This article was written exclusively for our SCT readers, by our good friend Karen Weeks of Elder Wellness.
Alzheimer’s is a degenerative brain disease that largely affects seniors. As the most common type of dementia, Alzheimer’s is characterized by the death of brain cells that cause memory loss and cognitive decline. In the early stages of Alzheimer’s, the person can typically continue with their normal day-to-day lives with minimal supervision. However, as the symptoms of the disorder become worse over time, people with Alzheimer’s eventually need to enter some type of long-term care situation.
While Medicare is a valuable resource for seniors when it comes to covering health care expenses, the federal insurance program doesn’t always pick up the check when it comes to the high costs associated with Alzheimer’s care. Planning for these costs ahead of time ensures
- That you get the quality care you want, and
- You aren’t putting a huge financial burden on your family’s shoulders.
Paying for Alzheimer’s Care: A Guide
Finding Affordable Alzheimer’s Care
When it comes to finding affordable long-term care, the more planning you put into it, the more it pays off. For a person with Alzheimer’s, the best option is going to be an assisted living facility or nursing home. The difficulties that come with Alzheimer’s make it difficult for in-home care and typically those with serious medical conditions find that assisted living facilities are the more affordable option. Research senior living communities in your area and take tours to make sure the atmosphere is to your liking. Seeing a place in person also gives you the chance to ask about price flexibility– sometimes the price listed on the website isn’t the final offer.
Long-Term Care Insurance
Long-term care insurance covers the high costs that Medicare and other health care plans will not. Premiums are high, but they simply reflect the certainty that health care costs are only going to increase with time. The younger a person is when they buy into their long-term care insurance policy, the more affordable it will be. However once a person is diagnosed with Alzheimer’s, buying long-term care insurance is no longer an option.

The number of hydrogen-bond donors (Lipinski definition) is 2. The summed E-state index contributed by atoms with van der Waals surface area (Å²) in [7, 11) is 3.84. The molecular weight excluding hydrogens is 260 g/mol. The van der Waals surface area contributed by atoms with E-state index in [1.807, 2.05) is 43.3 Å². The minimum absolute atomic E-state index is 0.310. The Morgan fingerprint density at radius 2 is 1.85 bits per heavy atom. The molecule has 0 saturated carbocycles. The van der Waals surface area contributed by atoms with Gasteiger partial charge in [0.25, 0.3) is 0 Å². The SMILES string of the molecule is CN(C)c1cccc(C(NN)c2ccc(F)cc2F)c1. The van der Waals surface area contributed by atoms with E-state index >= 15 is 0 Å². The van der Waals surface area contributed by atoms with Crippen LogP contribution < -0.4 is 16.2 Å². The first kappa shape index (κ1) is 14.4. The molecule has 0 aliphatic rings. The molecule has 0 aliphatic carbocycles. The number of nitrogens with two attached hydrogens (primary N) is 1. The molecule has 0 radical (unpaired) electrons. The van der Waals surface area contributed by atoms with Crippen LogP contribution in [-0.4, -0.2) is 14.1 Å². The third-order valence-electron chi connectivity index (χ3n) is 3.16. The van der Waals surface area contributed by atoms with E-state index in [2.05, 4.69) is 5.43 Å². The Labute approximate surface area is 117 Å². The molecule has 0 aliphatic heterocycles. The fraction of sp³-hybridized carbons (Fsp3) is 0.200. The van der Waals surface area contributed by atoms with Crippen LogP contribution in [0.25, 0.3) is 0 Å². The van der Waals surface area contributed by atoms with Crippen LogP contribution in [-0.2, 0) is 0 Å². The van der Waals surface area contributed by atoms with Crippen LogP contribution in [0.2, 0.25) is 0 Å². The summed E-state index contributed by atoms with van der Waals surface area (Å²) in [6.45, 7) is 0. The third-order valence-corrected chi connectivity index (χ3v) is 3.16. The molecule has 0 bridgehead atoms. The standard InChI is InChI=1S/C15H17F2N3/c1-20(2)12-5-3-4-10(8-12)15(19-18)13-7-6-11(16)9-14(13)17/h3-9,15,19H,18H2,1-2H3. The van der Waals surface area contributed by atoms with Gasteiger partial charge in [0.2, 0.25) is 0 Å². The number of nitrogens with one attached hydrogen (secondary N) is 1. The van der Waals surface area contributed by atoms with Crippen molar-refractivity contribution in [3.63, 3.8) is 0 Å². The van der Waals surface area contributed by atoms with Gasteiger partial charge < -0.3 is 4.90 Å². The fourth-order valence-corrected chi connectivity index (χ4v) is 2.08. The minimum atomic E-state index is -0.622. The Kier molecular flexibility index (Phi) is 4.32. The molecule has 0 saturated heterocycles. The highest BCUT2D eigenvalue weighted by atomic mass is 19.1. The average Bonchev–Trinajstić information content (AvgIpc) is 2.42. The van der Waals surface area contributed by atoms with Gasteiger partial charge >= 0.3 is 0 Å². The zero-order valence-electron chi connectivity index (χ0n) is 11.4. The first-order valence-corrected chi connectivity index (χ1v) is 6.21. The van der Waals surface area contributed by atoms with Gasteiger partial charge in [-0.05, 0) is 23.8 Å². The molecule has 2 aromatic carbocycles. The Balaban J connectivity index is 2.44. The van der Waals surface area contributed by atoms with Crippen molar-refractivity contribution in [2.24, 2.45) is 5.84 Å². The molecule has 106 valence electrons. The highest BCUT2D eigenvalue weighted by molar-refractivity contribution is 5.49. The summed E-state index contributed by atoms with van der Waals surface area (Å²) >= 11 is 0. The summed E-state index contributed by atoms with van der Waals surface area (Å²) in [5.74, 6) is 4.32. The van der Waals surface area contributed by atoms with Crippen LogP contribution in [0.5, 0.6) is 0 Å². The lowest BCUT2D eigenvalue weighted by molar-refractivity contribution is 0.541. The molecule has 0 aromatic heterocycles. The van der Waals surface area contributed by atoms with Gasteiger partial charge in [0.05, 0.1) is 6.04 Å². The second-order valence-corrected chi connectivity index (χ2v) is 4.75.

Medicare and Medicaid will help cover some costs associated with Alzheimer’s. When it comes to diagnosis, Medicare Part B covers about 80 percent of the costs when it comes to tests, mental evaluations, and appointments with any and all neurologists, psychiatrists, and psychologists. Medicare will also cover the majority of costs associated with psychiatric care post-diagnosis that can help with associated conditions like depression and aggression. Furthermore, Medicare now offers care planning as a service that helps patients to understand both what their medical options are including alternative treatments, possible clinical trials and non-medical support. As Alzheimer’s progresses into the middle and late stages, Medicare will still help pay for doctors’ visits and prescription drugs, but there is little else that it covers.
Health Savings Account
Opening a health savings account (HSA) is an easy way to put aside thousands of dollars a year, gain interest and protect that income from taxes. All the interest you make is tax-free and when the time comes to withdraw, there is no tax penalty as long as the funds are used for approved healthcare services including those of assisted living facilities. Only those who have high-deductible health plans are eligible for HSAs, but it’s certainly an option worth looking into if you’re concerned about saving for long-term care costs associated with Alzheimer’s.
While in the early stages of Alzheimer’s, a person can comfortably live at home. However, as the disease progresses, they need stable long-term care in a professional facility. Paying for long-term care isn’t easy. The sooner you start planning, the better off you’ll be. It helps to find the most affordable option, but ultimately, you need to secure funds for what Medicare will not cover.